Absolutely. I search for everything that I am can find about agent-preferences before I send queries. But I find that if two agents are looking for a story like mine, I have always queried the bigger names first, and I'm starting to rethink that mindset.

Harlequin
09-21-2018, 03:54 AM
It's not the norm for his agency. Very definitely not. None of his behaviour was professional in this particular case; and if the whole agency was like that they'd bust (plus some aw'ers are repped by other agents at that agency).

Bearing in mind, revisions over a long period of time with an agent you've signed with is a different cup of tea to doing RandR (which is technically a rejection, no contracts signed) that is exclusive (can't be queried elsewhere) and no guarantee at the end of it re signing. Anyways.

I would agree that getting on with an agent matters. I mean thy have to be professional as a baseline, but you can't work longterm with someone who annoys you and vice versa.

lizmonster
09-21-2018, 04:05 AM
This brings me back to marketing. Big name agents will sign endless major deals, but I do wonder why certain writers on their lists are not bigger than they are. You have writers like Tomi Adeyemi in Entertainment Weekly before her first book hits the shelves. Most writers with agents at ICM Partners aren't getting that amount of promotion. You would have that expectation when signing with them because you are human with dreams. But even on the client lists of those agents, those successes are outliers.

Agencies don't do the marketing. Publishers do. Deals come in all shapes and sizes, and no matter how big the agency, their goal should be to get the best deal for each work, whatever "best" means for the author's career. (Hint: It's not always tied to the amount of the advance.) An agency doesn't have the power to get every author they rep onto the NYT bestseller list. Even major publishers have a limited number of knobs they can turn there.

IME it's the individual agent that's important. You want someone who knows the business (either through experience or apprenticeship), and shares your vision for your work and your career. And yes, someone who's not too busy to return your phone calls, and who'll answer your questions, especially when you're new and still learning the ropes.

And seriously, you need to get along with them. Nobody says you have to be drinking buddies, but you should be comfortable talking with them, asking questions, sending emails. If it all goes well, you'll be building a solid business relationship with this person. If you're worried about asking questions because oh, dear, they're so busy with their Big Clients, that's a problem. Whether it's yours or theirs will say a lot about whether or not they're a good long-term match for you.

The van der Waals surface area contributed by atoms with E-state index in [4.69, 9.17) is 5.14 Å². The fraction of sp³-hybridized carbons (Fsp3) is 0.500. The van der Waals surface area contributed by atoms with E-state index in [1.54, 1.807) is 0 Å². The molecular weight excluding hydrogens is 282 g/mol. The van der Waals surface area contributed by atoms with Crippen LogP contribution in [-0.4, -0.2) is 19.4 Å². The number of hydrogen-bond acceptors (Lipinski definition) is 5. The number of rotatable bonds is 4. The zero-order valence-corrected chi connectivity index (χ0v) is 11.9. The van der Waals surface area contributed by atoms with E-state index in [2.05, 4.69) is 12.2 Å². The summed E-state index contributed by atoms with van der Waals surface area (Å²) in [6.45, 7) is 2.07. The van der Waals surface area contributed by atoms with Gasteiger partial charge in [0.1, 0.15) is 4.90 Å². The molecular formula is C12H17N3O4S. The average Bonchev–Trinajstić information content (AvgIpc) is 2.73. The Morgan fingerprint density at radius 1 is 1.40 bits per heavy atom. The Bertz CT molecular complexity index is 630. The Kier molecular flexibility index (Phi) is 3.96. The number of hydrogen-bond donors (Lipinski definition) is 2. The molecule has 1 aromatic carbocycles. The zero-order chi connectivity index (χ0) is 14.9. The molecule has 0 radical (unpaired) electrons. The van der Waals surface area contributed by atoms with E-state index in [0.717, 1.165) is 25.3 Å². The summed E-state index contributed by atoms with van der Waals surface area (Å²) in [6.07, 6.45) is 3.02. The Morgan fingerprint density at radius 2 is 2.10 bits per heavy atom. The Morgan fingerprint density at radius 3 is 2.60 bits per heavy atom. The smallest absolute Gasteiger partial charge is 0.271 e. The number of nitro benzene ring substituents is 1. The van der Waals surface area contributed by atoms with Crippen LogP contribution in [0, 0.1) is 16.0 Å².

Shoeless
09-21-2018, 05:48 AM
If it all goes well, you'll be building a solid business relationship with this person. If you're worried about asking questions because oh, dear, they're so busy with their Big Clients, that's a problem. Whether it's yours or theirs will say a lot about whether or not they're a good long-term match for you.

Depending on your own sense of self-esteem, this can be a tough one to shake. My own agent has her roster of writers that are making some pretty noticeable progress in terms of the popularity of their books and the deals she secured for them. I know for myself it's always hard to keep the Imposter Syndrome at bay when writing to her or taking a phone call, just because I'm "starting out," without any proven track record of sales while some of her other clients getting great reviews, or hitting #1 for sales on Amazon in their genre. It's hard for me to resist the urge sometimes to just curl up in a hole and not want to ask her a question or get some clarification on something when I know that I'm there based on potential, but have yet to prove myself as a client with sales.

In no way is this a criticism of her, since she's always been responsive, and has even encouraged me to take phone calls with her and talk things out when I've been reluctant to do so for fear of taking up her time, but I do feel weird/guilty sometimes, using up Agent Time when there others who've already shown their value and I haven't yet done that.

lizmonster
09-21-2018, 05:54 AM
In no way is this a criticism of her, since she's always been responsive, and has even encouraged me to take phone calls with her and talk things out when I've been reluctant to do so for fear of taking up her time, but I do feel weird/guilty sometimes, using up Agent Time when there others who've already shown their value and I haven't yet done that.

I absolutely know how you feel, but this is one of the top five things I think writers really need to get over. You are paying her. She wouldn't (shouldn't) have taken you on if she were not just as willing to work for you as for her Amazon bestseller. Every deal is going to require a different amount of attention, and bigger deals don't necessarily require more time than smaller ones. And if she's really too busy to help you out right now? She'll say so, and she'll say so professionally.

Gen5150
09-22-2018, 03:30 AM